"Obviously, my relationship with the neonatologists at Children's Hospital of Iowa was what originally drew my interest, but the opportunity to build something that is truly needed and wanted in the Quad Cities was also very appealing to me," Stenzel said. "The people at Genesis are offering me the unique opportunity to step in and build the nursery of the Quad Cities with the backup of the university being just a doorstep away."
In 2004, Stenzel oversaw a team of doctors, nurses and other medical professionals who took care of the smallest baby to ever survive in Iowa. John Allen Shirley of Knoxville weighed 11.5 ounces when he was born on Oct. 16, 2004. John Allen Shirley is the third-smallest surviving baby boy in the world.
Bell said that over time, higher-risk babies will be born in the Quad Cities, but the highest-risk babies in the region will be delivered at UI Hospitals and Clinics whenever possible, as they are now.
"With the quality of care that will be available at Genesis, the highest-risk babies will be able to return to the Genesis NICU more quickly because a higher quality of care will be available there," Bell added. "We now will be able to provide the same unsurpassed quality of care and outcomes at Genesis that we have at Children's Hospital of Iowa."
The Children's Hospital of Iowa NICU has outcomes for premature babies that are consistently among the top 10 percent of hospitals in the country.
About the Genesis NICU:
Superior technology, experienced and highly skilled nurses, and an emphasis on family-centered care make the Genesis Medical Center campus NICU a regional leader in the care of critically ill newborns. The 13-bed unit is designated as a Level II Regional Center by the Iowa Department of Public Health. The NICU, which underwent a $1.4 million expansion in 2001, is designed specifically to be a developmentally friendly environment -- with subdued lighting and reduced sound -- for premature and acutely ill infants. The Genesis NICU provides care to approximately 250 infants each year.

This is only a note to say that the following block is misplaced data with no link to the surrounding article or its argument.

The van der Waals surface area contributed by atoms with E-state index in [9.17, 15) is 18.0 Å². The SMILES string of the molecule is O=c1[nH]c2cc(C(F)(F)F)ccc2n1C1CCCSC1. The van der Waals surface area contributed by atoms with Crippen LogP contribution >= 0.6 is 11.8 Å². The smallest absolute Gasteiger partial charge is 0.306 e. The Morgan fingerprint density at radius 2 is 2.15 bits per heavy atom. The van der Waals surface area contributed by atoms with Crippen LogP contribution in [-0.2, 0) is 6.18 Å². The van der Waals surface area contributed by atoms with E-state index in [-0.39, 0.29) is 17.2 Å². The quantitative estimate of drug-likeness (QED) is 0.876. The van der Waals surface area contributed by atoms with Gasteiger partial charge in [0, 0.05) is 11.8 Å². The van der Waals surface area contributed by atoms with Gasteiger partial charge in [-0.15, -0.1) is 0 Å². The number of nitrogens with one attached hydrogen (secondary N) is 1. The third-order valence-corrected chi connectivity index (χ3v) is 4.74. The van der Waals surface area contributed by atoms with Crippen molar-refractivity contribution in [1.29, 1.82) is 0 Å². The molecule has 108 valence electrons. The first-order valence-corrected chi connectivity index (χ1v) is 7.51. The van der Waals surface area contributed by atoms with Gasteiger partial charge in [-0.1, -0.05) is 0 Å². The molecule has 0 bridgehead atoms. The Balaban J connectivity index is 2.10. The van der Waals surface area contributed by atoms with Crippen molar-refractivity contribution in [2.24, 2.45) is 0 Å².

About the Children's Hospital of Iowa NICU:
The state-of-the-art NICU at Children's Hospital of Iowa, which opened in 2004, houses up to 55 critically ill newborns, all in single rooms. The unit is equipped with the latest equipment and staffed by a large team of highly trained nurses and other staff. Stenzel and Zeidan will be members of the UI's Division of Neonatology, a group of 20 physicians who will staff the NICUs at both Children's Hospital of Iowa and Genesis. The Children's Hospital of Iowa NICU and its staff are prepared to care for any medical or surgical problem that may affect a newborn infant. The mortality and complication rates for premature infants cared for in the Children's Hospital of Iowa NICU are among the lowest in the world, year-in and year-out. Children's Hospital of Iowa and Genesis anticipate that these excellent outcomes will be possible for the babies cared for at Genesis, too. Many of the most critically ill patients from the Genesis NICU will be transferred to the Children's Hospital of Iowa NICU, and patients from the Children's Hospital of Iowa NICU whose families are from the Quad Cities area will be transferred to the Genesis NICU as soon as their condition permits. This partnership will enable each baby to receive the care it needs as close to home as possible.
University of Iowa Health Care describes the partnership between the UI Roy J. and Lucille A. Carver College of Medicine and UI Hospitals and Clinics and the patient care, medical education and research programs and services they provide. Visit UI Health Care online at http://www.uihealthcare.com.
STORY SOURCE: Joint Office for Marketing and Communications, University of Iowa Health Care, 200 Hawkins Drive, Room E110 GH, Iowa City, Iowa 52242-1009.